manding voice has switched to another utility. Now it is Stephens’ Arkla Gas, a company which the legislature holds in such esteem that on one occasion it stopped all other legislative activities for a week until it had worked out a special law to help Arkla with its rates. One of Little Rock’s senators asserts that a shocking proportion of the members of each house are tied in with Arkla. Faubus has made other powerful friends over the years. When he first ran for governor, he said without qualification that he would close down gambling at Hot Springs, which was running as wide open as Las Vegas. He didn’t. And when he came up for re-election two years later he said he didn’t know that there was any gambling going on there, but if there was, “it’s a local matter.” He did not close down Hot Springs until just before last year’s race with Rockefeller, and the slot machines were back in abundance shortly after the race; public pressurenot Faubushas since then forced the slots into the shadows again. THESE MATTERS of financial quid pro quo are quite apart from the main source of Faubus’ strength, which is his fascinating ability to sing any tune he thinks the populace wishes to hear. Over the years he has developed quite a repetoire. He started out in politics denouncing “anyone who spreads prejudice and hatred [that] can divide this state and eventually divide the nation.” He was talking this way even through his 1956 campaign, when, though baited by the segregationists, he refused to get involved in the racial debate at all, saying “race isn’t an issue.” It was not until he set out to win his third electionnecessary if he was to be in a position to appoint the majority members on the regulatory boardsthat he artificially injected racism into his career by sending troops to Little Rock High School to keep the first Negroes out: an act that was to make Little Rock synonymous with racism around the world. Two who were formerly close friends say he confided at the time that he did it only because he needed an emotional issue to win. Since then he has felt obligated to ridicule the Supreme Court and its recent judgments. In easy campaigns he touches on this only lightly. The fear of Rockefeller revived a shrillness that had not been heard in five years. Not only did Faubus claim he is the only candidate “who can be counted on in opposing immorality, atheism, and forced racial integration,” he became ugly in a personal waywhich, even for Faubus, is rather unusualsaying that “marriage is ordained by God and marriage vows should be observed,” an obvious reference to Rockefeller’s celebrated divorce from Bobo eleven years ago and also to the three divorces, long past, of Rockefeller’s second wife. Faubus is tremendously skilled at this type of doubling-back. The last time John Kennedy visited Arkansas, Faubus publicly insulted his administration, with Kennedy present. Yet after Kennedy’s death, Faubus sent out 1,000 Kennedy Memorial Stamps on envelopes cancelled in Boston to that many Catholic families in Arkansas, with a note enclosed saying how happy he was that on Kennedy’s visit “there was no unpleasantness.” In recent years, too, Faubus has often used the word “socialistic” to describe the federal government, but in addressing a farm organization recently he claimed that many of the Great Society ideas had originated in Arkansas and he promised to get as much federal money as possible to carry them on. Faubus’ opponents have called him many things, including “the man with the stereo mouth” and “one of the political pimples of history.” Averell Harriman once publicly branded him a “quisling.” Faubus became such a symbol of infamy to the foreign press in the late 1950’s that one Paris newspaper even suggested that he had been planted in Arkansas by Moscow. Faubus sees himself as “a child of fortune” and is unwilling to accept the cloak of perfidy in which great sections of the nation would wrap him. In fact, he claims that if he had been willing to bargain with the Eastern powers, he could today be president. Rank and file Arkansasans, however they see him, just go on electing him. Faubus even got half the Negro vote last year. He starts any campaign With a “nut” of 150,000 votes. Add to that most of the 80,000 welfare recipientswho regularly, in the spring of campaign years, get a $5 and many of the 20,000 state employees and their families, and also a high percentage of the 15,000 teachers, whom he has kept happy with periodic pay raises, and Faubus is off and down the track before the starting gun. Add to that the solid support of the banks, the bonding houses, the insurance companies \(who are allowed to regulate the gamblers, and the truckers. And bear in mind that the county courthouse gangs are still working with what is probably the most antiquated voting system in America \(double voting widespread; voting results not posted; unauthorized perwhat was to come, 106% of the electorate The Rev. E. Eugene Efird, Protestant chaplain of the Arkansas State Penitentiary’s Cummins farm, the subject, in part, of a story beginning on the next page this issue, writes: “Cummins farm was established in 1902 . . . The basic system as used today has been there throughout these many years. The most horrible abuse of the system existed under three governors. But the people of the state have supported the system because ‘it saves our taxes.’ Until yet we the people of Arkansas sentence men to so many years ‘of hard labor.’ Our official and expressed of reform has to be interpreted as ‘Work the hell out of ’em.’ How in Faubus’ home county gave him their support the first time he ran for governor. IN RECENT MONTHS Faubus has dropped hints that he may be tiring of the governor’s office and that he might prefer to sit in the U.S. Senate; to be precise, in the seat now occupied by Sen. John McClellan. But Faubus has talked that way many times before, and wound up again running for governor. He has, in the words of his arch foe, the Arkansas Gazette, “ridden into more sunsets than Tom Mix,” only to come out in the next reel with guns blazing. Considering the battle he would have against McClellana politician who-would appeal to much the same people and draw his campaign money from much the same sourcesthere is no reason to suppose that Faubus in ’66 will do other than what he has been doing since ’54, run for governor and win. A continuation of Faubusism, some feel, will mean the strangulation of the state. Many of Faubus’ programs have beef’ progressive, but then, almost any program in a state as poor as Arkansas would appear so. Counterbalancing this is evidence, Dr. Luck points out, “that state regulating agencies are becoming captives of the industries they are assigned to regulate .. . While the special interests wield this tremendous influence, thousands of workers in retail and service trades and in agriculture have virtually no influence at all.” Although the complaint is well-founded, it is slightly inaccurate. Now and then the little people of Arkansas demonstrate their negative influence. For some reason Faubus cannot transmit his personal popularity to many of his key ideas. Every constitutional amendment put to the people since been defeated, as have two statewide bond issues Faubus wanted very much. But the popularity of the man himself is something else. Rare indeed is the remorse voiced by ex-Gov. McMath, who originally promoted Faubus as a political figure in the state and is now unable to unmake him, “I brought him out of the hills, yes, it’s true. Basically he was a decent guy. He is evil only because he knows better. I brought him out of the hillsand every night I ask forgiveness.” can we possibly be surprised when one of the wardens, \(that is, the work superviswishes? I hear much sentiment among the citizens that the best reform method is to `beat the hell out of ’em’ .. . A truly courageous governor who is willing to buck the conservative attitudes of the public may accomplish something. Still, the fundamental responsibility for our prison problem lies in the laps of the good people of Arkansas. The problem is that they are not so good. The hope is that they are not too bad, eitherjust asleep.” December 31, 1965 21 Until Yet, Just Asleep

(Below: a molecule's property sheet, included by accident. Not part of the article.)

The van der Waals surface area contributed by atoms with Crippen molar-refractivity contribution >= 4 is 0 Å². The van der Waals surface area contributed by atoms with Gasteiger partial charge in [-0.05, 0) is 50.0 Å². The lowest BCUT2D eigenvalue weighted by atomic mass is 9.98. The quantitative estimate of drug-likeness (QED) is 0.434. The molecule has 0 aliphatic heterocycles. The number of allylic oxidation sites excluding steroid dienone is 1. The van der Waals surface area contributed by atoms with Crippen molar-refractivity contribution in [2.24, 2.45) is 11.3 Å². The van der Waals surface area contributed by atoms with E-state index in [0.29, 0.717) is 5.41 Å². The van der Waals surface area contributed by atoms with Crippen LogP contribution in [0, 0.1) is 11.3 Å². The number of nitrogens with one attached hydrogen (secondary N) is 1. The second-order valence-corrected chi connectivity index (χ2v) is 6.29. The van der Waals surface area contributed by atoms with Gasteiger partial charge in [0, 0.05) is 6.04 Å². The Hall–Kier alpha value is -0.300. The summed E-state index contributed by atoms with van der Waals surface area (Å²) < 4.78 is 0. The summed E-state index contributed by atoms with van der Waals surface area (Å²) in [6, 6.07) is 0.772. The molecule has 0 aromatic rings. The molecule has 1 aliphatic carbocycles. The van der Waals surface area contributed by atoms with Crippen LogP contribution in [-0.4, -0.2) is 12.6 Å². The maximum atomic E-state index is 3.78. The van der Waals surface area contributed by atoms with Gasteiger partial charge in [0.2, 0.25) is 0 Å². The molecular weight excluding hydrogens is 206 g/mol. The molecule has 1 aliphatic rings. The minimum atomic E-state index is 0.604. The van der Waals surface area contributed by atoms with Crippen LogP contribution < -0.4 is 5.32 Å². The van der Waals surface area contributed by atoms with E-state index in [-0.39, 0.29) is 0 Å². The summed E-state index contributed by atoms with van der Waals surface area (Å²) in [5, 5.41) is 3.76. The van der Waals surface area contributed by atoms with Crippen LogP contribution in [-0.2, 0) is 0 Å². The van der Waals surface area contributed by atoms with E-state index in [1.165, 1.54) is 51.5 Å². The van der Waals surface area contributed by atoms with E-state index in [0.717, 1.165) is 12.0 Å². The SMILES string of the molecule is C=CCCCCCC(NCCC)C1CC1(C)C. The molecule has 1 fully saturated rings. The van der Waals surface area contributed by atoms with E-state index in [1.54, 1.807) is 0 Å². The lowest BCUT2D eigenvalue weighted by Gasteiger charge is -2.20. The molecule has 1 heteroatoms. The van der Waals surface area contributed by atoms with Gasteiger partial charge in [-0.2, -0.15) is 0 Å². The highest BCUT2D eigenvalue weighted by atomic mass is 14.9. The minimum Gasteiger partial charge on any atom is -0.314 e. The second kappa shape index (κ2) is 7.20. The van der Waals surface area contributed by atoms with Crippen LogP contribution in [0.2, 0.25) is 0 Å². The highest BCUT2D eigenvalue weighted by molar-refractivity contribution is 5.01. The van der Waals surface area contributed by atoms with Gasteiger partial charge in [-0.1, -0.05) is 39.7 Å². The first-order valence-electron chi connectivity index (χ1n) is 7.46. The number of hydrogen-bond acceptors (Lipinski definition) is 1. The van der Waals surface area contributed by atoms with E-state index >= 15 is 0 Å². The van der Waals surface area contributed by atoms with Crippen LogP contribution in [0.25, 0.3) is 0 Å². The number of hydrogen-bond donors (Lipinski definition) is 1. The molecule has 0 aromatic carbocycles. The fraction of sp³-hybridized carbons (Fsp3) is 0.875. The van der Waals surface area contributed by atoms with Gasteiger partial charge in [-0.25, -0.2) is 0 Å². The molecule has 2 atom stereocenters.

You May Also Like
The documentary in Falfurrias is sinister and spiritual.